EBA’s 2025 EU-wide Stress Test Methodological Note

On July 5, 2024, the European Banking Authority (EBA) published for consultation the draft methodology, models and guidelines for the 2025 European-wide stress test.[1] It will be coordinated by the EBA, working in cooperation with the European Systemic Risk Board (ESRB), the relevant authorities, including the Single Supervisory Mechanism (SSM), and the European Central Bank (ECB).

The EU-wide stress test is designed to provide a common analytical approach to assess the stability of EU banks and the banking system as a whole when they are subjected to economic stress, challenging their capital adequacy. The EBA Board of Supervisors is to finalise the scenarios, methodologies, quality assurance practices, models and guidelines, in coordination with the ESRB and the ECB, that will develop the adverse macroeconomic scenario and associated risk parameters.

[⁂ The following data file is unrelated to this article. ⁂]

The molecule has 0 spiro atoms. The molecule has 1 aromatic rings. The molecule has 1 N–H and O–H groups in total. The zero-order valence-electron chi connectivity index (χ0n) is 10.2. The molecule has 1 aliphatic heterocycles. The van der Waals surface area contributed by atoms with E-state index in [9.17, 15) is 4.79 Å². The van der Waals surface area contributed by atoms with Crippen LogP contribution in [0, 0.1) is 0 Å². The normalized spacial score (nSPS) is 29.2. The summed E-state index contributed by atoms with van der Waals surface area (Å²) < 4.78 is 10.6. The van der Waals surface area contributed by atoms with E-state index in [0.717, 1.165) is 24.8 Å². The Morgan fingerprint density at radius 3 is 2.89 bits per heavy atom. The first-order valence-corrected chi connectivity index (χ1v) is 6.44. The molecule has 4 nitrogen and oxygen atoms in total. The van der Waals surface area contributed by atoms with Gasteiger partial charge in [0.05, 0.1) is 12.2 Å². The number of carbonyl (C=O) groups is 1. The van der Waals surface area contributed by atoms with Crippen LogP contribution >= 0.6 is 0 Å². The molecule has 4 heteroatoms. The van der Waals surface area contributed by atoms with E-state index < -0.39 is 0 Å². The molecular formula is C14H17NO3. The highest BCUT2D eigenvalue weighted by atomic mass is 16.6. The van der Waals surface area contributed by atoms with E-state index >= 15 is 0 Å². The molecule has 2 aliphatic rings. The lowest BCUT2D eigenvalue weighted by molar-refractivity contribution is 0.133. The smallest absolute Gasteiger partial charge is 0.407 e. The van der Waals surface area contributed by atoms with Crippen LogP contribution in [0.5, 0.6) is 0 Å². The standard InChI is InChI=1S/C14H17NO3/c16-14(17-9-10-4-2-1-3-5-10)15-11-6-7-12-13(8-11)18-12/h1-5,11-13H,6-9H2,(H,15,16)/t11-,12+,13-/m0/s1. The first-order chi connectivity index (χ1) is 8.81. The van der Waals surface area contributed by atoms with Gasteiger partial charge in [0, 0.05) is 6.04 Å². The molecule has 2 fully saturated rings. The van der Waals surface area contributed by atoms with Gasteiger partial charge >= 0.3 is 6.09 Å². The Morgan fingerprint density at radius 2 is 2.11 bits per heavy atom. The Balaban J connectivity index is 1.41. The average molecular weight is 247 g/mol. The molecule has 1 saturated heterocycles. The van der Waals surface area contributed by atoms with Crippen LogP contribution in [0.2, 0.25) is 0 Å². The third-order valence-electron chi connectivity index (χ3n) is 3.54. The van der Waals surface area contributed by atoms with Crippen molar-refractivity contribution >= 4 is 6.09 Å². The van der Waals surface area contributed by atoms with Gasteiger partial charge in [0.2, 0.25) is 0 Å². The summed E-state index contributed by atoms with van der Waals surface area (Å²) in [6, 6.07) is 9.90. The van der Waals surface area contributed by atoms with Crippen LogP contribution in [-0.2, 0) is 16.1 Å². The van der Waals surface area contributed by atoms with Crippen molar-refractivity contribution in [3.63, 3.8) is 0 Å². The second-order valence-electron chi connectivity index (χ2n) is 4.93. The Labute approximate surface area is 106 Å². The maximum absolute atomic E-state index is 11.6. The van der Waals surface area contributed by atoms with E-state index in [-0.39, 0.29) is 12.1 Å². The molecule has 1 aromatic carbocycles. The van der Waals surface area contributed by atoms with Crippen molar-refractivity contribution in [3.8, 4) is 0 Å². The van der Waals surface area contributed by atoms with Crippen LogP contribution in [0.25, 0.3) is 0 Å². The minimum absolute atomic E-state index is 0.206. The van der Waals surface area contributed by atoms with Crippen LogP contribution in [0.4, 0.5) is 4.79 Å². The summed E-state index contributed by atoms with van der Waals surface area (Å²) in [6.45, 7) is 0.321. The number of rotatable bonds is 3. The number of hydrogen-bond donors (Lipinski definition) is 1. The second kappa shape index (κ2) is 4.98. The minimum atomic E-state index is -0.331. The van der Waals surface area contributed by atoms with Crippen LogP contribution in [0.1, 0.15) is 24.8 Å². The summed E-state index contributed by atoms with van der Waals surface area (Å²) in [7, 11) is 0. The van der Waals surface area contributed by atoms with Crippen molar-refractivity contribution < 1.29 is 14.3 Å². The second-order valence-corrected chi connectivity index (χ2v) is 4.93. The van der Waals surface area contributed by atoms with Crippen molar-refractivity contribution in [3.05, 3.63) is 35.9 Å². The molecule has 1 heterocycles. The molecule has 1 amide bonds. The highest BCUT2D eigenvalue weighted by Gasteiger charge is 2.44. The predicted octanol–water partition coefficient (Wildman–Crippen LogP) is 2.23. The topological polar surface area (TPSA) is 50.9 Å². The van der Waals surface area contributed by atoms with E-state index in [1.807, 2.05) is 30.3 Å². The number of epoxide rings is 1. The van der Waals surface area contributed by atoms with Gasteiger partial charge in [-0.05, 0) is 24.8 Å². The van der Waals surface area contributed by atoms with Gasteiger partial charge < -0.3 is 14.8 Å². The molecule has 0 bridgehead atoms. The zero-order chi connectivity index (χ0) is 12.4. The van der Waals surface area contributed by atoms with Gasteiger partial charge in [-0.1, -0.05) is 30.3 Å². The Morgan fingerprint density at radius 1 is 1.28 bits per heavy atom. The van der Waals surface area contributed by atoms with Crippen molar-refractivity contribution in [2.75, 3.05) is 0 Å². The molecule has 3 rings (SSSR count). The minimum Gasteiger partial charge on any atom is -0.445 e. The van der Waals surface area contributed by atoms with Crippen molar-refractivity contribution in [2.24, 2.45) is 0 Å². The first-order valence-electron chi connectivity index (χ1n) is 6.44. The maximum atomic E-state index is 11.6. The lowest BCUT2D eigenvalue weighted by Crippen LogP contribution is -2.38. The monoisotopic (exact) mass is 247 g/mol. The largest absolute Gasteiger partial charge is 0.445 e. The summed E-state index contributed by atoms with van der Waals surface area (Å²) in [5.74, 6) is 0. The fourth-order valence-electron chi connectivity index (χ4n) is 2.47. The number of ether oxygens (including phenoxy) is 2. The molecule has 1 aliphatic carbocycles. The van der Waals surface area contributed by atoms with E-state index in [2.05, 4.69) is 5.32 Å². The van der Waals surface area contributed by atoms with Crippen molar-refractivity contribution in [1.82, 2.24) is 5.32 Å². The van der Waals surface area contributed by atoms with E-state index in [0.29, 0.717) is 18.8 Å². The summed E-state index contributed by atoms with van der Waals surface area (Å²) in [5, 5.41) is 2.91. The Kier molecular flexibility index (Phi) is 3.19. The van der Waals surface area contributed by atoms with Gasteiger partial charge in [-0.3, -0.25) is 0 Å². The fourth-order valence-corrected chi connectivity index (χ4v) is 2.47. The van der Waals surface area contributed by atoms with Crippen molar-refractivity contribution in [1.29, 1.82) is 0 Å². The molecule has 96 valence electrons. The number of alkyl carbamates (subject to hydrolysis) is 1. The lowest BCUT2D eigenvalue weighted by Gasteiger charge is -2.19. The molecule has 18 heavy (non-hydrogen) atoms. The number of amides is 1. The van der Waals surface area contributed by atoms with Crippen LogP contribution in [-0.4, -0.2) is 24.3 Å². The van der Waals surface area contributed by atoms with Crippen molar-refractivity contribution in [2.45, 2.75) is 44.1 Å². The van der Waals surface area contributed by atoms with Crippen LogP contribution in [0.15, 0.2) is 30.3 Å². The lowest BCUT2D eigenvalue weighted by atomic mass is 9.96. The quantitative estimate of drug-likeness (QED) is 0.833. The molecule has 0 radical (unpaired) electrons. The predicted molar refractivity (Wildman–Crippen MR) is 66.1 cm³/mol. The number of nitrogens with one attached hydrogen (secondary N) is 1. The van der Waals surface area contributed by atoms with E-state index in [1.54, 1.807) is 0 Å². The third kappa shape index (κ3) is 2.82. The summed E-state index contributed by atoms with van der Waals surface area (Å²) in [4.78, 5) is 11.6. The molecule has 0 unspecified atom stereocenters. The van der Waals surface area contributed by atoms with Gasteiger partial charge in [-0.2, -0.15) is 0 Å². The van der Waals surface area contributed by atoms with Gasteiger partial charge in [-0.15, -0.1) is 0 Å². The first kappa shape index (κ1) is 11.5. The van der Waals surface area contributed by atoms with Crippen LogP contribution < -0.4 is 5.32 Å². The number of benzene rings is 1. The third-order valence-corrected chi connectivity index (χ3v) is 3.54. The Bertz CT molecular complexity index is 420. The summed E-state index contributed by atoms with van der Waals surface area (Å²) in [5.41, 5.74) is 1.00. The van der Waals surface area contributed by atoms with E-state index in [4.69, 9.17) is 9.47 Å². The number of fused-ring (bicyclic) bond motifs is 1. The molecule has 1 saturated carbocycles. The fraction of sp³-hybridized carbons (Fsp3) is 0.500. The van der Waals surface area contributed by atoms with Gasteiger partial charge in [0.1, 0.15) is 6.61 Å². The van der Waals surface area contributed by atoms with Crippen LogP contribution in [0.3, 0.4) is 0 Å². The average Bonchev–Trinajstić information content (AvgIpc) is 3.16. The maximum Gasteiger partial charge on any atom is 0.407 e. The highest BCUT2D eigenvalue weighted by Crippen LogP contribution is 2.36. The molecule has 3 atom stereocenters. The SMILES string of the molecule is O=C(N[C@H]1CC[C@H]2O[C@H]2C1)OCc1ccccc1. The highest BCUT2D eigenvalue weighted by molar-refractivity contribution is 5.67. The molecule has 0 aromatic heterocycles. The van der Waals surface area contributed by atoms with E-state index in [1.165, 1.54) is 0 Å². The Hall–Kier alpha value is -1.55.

Key objectives

The primary objective of the stress test is to ensure the robustness of EU banks by simulating adverse economic scenarios and assessing their impact on banks’ capital adequacy. This exercise also seeks to challenge the capital positions of banks and confirm that they can withstand economic shocks. To achieve this, the stress test encompasses several key aspects. First, it includes a representative sample of EU banks selected based on their systemic importance and balance sheet size. The test covers both individual banks and consolidated groups, encompassing all significant entities within the banking group. It includes both a baseline and an adverse scenario, developed in cooperation with the ESRB and the European Central Bank (ECB), reflecting potential economic and financial market conditions over the test horizon. The stress test spans a three-year horizon from 2025 to 2027, with the reference date set at the end of 2024, and applies the regulatory framework in force as of 31 December 2024, incorporating anticipated changes in regulations.